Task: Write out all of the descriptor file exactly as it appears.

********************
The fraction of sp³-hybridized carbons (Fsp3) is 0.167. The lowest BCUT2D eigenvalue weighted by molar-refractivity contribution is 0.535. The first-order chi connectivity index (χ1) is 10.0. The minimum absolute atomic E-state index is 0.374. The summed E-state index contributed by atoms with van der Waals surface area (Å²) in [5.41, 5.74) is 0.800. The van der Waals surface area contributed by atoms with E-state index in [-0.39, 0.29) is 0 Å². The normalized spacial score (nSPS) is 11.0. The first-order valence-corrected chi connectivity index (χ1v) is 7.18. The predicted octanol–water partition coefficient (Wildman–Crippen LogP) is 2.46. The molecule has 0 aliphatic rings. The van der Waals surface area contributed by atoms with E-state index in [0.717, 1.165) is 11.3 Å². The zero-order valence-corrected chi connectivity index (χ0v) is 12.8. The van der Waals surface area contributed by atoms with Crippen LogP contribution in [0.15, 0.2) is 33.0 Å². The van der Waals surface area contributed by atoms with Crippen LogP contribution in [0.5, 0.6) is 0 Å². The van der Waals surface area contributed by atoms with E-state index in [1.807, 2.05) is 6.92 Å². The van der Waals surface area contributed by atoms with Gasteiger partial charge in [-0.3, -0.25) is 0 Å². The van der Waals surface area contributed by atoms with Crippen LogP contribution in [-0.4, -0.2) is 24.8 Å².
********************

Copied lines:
The fraction of sp³-hybridized carbons (Fsp3) is 0.167. The lowest BCUT2D eigenvalue weighted by molar-refractivity contribution is 0.535. The first-order chi connectivity index (χ1) is 10.0. The minimum absolute atomic E-state index is 0.374. The summed E-state index contributed by atoms with van der Waals surface area (Å²) in [5.41, 5.74) is 0.800. The van der Waals surface area contributed by atoms with E-state index in [-0.39, 0.29) is 0 Å². The normalized spacial score (nSPS) is 11.0. The first-order valence-corrected chi connectivity index (χ1v) is 7.18. The predicted octanol–water partition coefficient (Wildman–Crippen LogP) is 2.46. The molecule has 0 aliphatic rings. The van der Waals surface area contributed by atoms with E-state index in [0.717, 1.165) is 11.3 Å². The zero-order valence-corrected chi connectivity index (χ0v) is 12.8. The van der Waals surface area contributed by atoms with Crippen LogP contribution in [0.15, 0.2) is 33.0 Å². The van der Waals surface area contributed by atoms with Crippen LogP contribution in [0.5, 0.6) is 0 Å². The van der Waals surface area contributed by atoms with E-state index in [1.807, 2.05) is 6.92 Å². The van der Waals surface area contributed by atoms with Gasteiger partial charge in [-0.3, -0.25) is 0 Å². The van der Waals surface area contributed by atoms with Crippen LogP contribution in [-0.4, -0.2) is 24.8 Å².